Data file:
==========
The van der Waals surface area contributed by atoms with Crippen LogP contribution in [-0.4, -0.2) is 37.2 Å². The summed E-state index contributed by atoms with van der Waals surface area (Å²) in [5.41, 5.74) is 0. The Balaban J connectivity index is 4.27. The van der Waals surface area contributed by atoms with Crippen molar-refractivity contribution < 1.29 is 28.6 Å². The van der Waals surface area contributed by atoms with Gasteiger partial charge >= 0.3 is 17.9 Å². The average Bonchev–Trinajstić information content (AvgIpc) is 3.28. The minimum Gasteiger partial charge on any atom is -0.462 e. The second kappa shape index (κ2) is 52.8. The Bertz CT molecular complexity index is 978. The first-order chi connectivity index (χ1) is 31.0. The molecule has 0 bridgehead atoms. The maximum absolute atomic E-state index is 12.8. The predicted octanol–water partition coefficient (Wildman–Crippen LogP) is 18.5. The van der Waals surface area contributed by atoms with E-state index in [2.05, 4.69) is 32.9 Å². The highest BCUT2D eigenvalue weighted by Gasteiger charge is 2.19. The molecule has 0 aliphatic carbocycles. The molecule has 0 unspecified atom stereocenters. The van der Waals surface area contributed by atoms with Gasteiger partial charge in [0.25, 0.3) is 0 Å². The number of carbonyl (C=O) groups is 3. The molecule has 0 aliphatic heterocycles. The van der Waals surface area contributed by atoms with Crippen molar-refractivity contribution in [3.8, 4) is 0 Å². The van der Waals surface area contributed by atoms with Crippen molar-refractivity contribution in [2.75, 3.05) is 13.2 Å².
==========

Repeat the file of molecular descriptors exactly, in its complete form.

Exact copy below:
The van der Waals surface area contributed by atoms with Crippen LogP contribution in [-0.4, -0.2) is 37.2 Å². The summed E-state index contributed by atoms with van der Waals surface area (Å²) in [5.41, 5.74) is 0. The Balaban J connectivity index is 4.27. The van der Waals surface area contributed by atoms with Crippen molar-refractivity contribution < 1.29 is 28.6 Å². The van der Waals surface area contributed by atoms with Gasteiger partial charge >= 0.3 is 17.9 Å². The average Bonchev–Trinajstić information content (AvgIpc) is 3.28. The minimum Gasteiger partial charge on any atom is -0.462 e. The second kappa shape index (κ2) is 52.8. The Bertz CT molecular complexity index is 978. The first-order chi connectivity index (χ1) is 31.0. The molecule has 0 bridgehead atoms. The maximum absolute atomic E-state index is 12.8. The predicted octanol–water partition coefficient (Wildman–Crippen LogP) is 18.5. The van der Waals surface area contributed by atoms with E-state index in [2.05, 4.69) is 32.9 Å². The highest BCUT2D eigenvalue weighted by Gasteiger charge is 2.19. The molecule has 0 aliphatic carbocycles. The molecule has 0 unspecified atom stereocenters. The van der Waals surface area contributed by atoms with Gasteiger partial charge in [0.25, 0.3) is 0 Å². The number of carbonyl (C=O) groups is 3. The molecule has 0 aliphatic heterocycles. The van der Waals surface area contributed by atoms with Crippen molar-refractivity contribution in [3.8, 4) is 0 Å². The van der Waals surface area contributed by atoms with Crippen molar-refractivity contribution in [2.75, 3.05) is 13.2 Å².